Coffee capsules: Are we buying trash?

10 plastic capsules
10 aluminium film lids
10 plastic sachets
1 cardboard box
0.052 kg of coffee
33.65 EUR/kg

The funniest thing is this text on the package (originally in German): “UTZ certified. With our [‚Ķ] capsules, you support sustainable coffee farming. UTZ certified farmers are being educated to produce coffee with regard for people and the environment.”

I am pretty sure the coffee is not the sustainability problem here ūüėÄ An average commercial coffee tree produces about 1 kg of coffee beans per year. With this kind of packaging, that would also mean 20 cardboard boxes and 200 each of capsules, lids and sachets. I’d love to have a picture of this little 620-piece trash dump below a coffee tree. I know we’re talked into buying coffee capsules with the argument of convenience, but of course the real motivation is profit ‚Äď just look at the price tag.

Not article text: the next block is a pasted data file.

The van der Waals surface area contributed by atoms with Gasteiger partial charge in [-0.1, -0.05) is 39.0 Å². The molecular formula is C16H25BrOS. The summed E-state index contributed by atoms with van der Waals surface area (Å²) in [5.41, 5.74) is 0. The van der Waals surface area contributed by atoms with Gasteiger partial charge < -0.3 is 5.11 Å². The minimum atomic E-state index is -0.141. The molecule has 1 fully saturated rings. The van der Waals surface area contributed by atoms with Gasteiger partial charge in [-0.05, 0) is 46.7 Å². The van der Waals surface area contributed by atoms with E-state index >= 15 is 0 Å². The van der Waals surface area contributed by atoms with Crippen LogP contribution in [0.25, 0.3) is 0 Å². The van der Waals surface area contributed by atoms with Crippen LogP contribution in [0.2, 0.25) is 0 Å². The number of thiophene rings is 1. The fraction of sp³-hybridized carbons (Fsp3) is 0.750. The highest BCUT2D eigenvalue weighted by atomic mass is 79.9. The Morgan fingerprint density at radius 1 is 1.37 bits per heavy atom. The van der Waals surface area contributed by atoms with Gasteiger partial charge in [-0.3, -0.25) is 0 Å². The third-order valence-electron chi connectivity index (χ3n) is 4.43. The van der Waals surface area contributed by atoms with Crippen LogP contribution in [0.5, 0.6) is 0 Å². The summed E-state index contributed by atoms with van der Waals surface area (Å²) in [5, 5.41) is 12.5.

Coffee can be packaged simpler and cheaper when we’d buy green beans and roast, grind and brew our coffee at home. For this, a simple paper bag is enough, because unroasted coffee has not yet any aroma that could be lost through contact with oxygen. And if, for some reason, we really want convenient, time-saving coffee sometimes, why not just buy cold-brew coffee concentrate in reusable glass bottles.

But capsules are economical, environmental and technological nonsense. I’ll always vote against them with my money ‚Ķ

(Brand name etc. has been removed from the packaging. No need to call out a specific retailer, since all of them sell coffee in capsules.)

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